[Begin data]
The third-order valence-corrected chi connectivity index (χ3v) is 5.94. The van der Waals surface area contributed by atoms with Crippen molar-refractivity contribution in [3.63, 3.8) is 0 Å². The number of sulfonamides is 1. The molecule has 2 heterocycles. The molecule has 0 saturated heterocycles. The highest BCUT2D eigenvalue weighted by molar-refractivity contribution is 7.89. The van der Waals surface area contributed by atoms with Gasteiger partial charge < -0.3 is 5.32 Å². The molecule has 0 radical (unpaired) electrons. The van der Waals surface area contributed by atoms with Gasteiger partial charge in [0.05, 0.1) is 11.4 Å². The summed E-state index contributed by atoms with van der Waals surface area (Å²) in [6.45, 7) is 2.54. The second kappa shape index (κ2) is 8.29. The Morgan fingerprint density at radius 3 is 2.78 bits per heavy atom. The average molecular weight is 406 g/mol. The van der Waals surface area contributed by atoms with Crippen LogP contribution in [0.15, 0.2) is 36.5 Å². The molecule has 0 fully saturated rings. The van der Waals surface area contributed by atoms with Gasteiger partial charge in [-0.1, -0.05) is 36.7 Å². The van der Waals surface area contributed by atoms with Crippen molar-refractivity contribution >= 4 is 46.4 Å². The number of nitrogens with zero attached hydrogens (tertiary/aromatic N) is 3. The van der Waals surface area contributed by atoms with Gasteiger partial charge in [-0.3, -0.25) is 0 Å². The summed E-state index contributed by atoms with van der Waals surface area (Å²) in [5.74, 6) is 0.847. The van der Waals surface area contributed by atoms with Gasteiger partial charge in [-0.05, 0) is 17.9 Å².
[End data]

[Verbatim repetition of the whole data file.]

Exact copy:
The third-order valence-corrected chi connectivity index (χ3v) is 5.94. The van der Waals surface area contributed by atoms with Crippen molar-refractivity contribution in [3.63, 3.8) is 0 Å². The number of sulfonamides is 1. The molecule has 2 heterocycles. The molecule has 0 saturated heterocycles. The highest BCUT2D eigenvalue weighted by molar-refractivity contribution is 7.89. The van der Waals surface area contributed by atoms with Gasteiger partial charge < -0.3 is 5.32 Å². The molecule has 0 radical (unpaired) electrons. The van der Waals surface area contributed by atoms with Gasteiger partial charge in [0.05, 0.1) is 11.4 Å². The summed E-state index contributed by atoms with van der Waals surface area (Å²) in [6.45, 7) is 2.54. The second kappa shape index (κ2) is 8.29. The Morgan fingerprint density at radius 3 is 2.78 bits per heavy atom. The average molecular weight is 406 g/mol. The van der Waals surface area contributed by atoms with Crippen LogP contribution in [0.15, 0.2) is 36.5 Å². The molecule has 0 fully saturated rings. The van der Waals surface area contributed by atoms with Gasteiger partial charge in [-0.1, -0.05) is 36.7 Å². The van der Waals surface area contributed by atoms with Crippen molar-refractivity contribution >= 4 is 46.4 Å². The number of nitrogens with zero attached hydrogens (tertiary/aromatic N) is 3. The van der Waals surface area contributed by atoms with Gasteiger partial charge in [-0.3, -0.25) is 0 Å². The summed E-state index contributed by atoms with van der Waals surface area (Å²) in [5.74, 6) is 0.847. The van der Waals surface area contributed by atoms with Gasteiger partial charge in [-0.05, 0) is 17.9 Å².